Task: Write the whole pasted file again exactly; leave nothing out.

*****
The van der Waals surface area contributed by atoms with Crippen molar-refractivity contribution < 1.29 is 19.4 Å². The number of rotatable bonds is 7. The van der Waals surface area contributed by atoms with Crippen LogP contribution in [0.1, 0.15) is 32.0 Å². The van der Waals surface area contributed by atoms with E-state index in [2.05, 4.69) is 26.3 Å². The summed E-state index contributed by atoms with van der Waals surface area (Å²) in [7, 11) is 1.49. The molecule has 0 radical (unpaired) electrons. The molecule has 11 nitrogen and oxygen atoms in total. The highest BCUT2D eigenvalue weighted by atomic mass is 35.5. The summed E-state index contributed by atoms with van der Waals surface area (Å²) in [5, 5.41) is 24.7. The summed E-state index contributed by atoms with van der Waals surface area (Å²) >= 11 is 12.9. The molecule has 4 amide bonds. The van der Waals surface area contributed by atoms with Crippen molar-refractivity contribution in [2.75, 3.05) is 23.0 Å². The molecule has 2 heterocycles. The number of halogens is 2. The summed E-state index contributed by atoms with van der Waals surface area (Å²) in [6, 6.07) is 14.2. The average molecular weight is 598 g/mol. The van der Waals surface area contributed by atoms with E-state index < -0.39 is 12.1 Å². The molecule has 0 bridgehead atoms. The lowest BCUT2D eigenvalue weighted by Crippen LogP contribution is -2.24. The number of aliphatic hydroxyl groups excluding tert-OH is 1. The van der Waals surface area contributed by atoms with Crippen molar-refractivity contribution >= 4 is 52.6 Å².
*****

The van der Waals surface area contributed by atoms with Crippen molar-refractivity contribution < 1.29 is 19.4 Å². The number of rotatable bonds is 7. The van der Waals surface area contributed by atoms with Crippen LogP contribution in [0.1, 0.15) is 32.0 Å². The van der Waals surface area contributed by atoms with E-state index in [2.05, 4.69) is 26.3 Å². The summed E-state index contributed by atoms with van der Waals surface area (Å²) in [7, 11) is 1.49. The molecule has 0 radical (unpaired) electrons. The molecule has 11 nitrogen and oxygen atoms in total. The highest BCUT2D eigenvalue weighted by atomic mass is 35.5. The summed E-state index contributed by atoms with van der Waals surface area (Å²) in [5, 5.41) is 24.7. The summed E-state index contributed by atoms with van der Waals surface area (Å²) >= 11 is 12.9. The molecule has 4 amide bonds. The van der Waals surface area contributed by atoms with Crippen molar-refractivity contribution in [2.75, 3.05) is 23.0 Å². The molecule has 2 heterocycles. The number of halogens is 2. The summed E-state index contributed by atoms with van der Waals surface area (Å²) in [6, 6.07) is 14.2. The average molecular weight is 598 g/mol. The van der Waals surface area contributed by atoms with E-state index < -0.39 is 12.1 Å². The molecule has 0 bridgehead atoms. The lowest BCUT2D eigenvalue weighted by Crippen LogP contribution is -2.24. The number of aliphatic hydroxyl groups excluding tert-OH is 1. The van der Waals surface area contributed by atoms with Crippen molar-refractivity contribution >= 4 is 52.6 Å².